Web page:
The town of Hay-on-Wye lies on three borders. The national boundary with England, and the county boundaries of Brecknockshire and Radnorshire run through the town. Typically of Hay, the county boundary is marked by the famous River Wye, while the national boundary is hidden away, marked by the Dulais Brook which trickles down the valley a hundred yards or so away from the remains of the old Town Wall. The third boundary is that with the Brecon Beacons National Park, in whose corner Hay sits.
The town has always held an important place in the region, being on the road to Brecon, once the most important town for miles around. Because of this it has a history of coaching inns and pubs, and the tradition of offering food and lodging to travellers continues with accommodation and cuisine being among the best on offer in Britain.
Because of its position the town has seen many battles through the ages. The castle has been attacked several times in its history from both sides of the border. It was destroyed by the English King John in 1216, and soon after the Welsh Prince Llywelyn set fire to it. The most recent fire, which destroyed a great part of the castle, occurred in 1977. Its history of being tussled over by Welsh and English has given Hay a unique duality. It also gives its inhabitants a very practical attitude to survival. King Offa of Mercia built an enormous earth wall in the second half of the eight century to protect himself from the Welsh. This now forms the line of the Offa's Dyke Footpath, which runs from South to North Wales along the border. The town has a second and older castle hidden away and unmarked, next to the church.
It has a second and Welsh name, Y Gelli, and this appears on signposts around the district. The historian can research the evidence for months, as much has been written about the town. These include parish records of the many churches, including non-conformist chapels. Records also exist of the Almshouses, still in use, where women of good character over a certain age have economically priced accommodation. Several local writers have chronicled the history of the town, of which the definitive is probably Annals of a Parish by local historian Geoffrey L Fairs. This was published in 1994, written to mark the 1050th anniversary of the earliest known mention of the town. A slimmer volume is The Book of Hay, written by Kate Clark in 1990. Other guide books are readily available in the Tourist Information Office.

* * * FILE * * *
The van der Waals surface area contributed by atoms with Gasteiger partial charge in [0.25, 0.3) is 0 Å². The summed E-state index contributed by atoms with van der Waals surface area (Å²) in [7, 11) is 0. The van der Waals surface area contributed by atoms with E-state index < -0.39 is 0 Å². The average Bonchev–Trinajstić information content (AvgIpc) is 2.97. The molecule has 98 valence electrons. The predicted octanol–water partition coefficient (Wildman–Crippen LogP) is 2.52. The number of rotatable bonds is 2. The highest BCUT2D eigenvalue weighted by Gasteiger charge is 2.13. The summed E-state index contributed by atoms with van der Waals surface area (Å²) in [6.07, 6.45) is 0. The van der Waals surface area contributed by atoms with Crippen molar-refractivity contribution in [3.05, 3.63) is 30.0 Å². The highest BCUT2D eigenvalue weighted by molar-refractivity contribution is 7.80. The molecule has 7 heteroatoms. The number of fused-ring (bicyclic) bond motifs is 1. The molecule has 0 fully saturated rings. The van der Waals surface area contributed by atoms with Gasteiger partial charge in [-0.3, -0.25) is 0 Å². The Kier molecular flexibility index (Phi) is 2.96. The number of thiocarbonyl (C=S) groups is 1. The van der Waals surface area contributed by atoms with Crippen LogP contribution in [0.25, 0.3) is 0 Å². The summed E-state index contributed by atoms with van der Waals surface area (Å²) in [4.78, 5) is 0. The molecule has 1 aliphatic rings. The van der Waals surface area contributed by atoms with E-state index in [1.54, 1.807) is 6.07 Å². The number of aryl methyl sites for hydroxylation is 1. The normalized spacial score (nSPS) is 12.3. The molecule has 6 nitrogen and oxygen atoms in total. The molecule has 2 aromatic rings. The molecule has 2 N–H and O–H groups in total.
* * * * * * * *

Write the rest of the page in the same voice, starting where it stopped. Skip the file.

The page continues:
Early reports of the eccentrics who seem to be attracted to Hay, include Maud Walbee, said by some to be a witch, who it has been reported was walled up with her eldest son, to starve to death for displeasing the king at the time. Other legends from the district appear in the Mabinogion, the definitive book of legends of Wales. One legend connected with the Prince Llywelyn, who fired the castle, is that in order to avoid the English in a battle at nearby Builth Wells, he had his horses' shoes put on back to front, so that the English thought he was running away, when in fact he was advancing. Similar tales of the Welsh getting the better by wile and wisdom over their opponents, including the Devil himself, are well known in Welsh Tradition.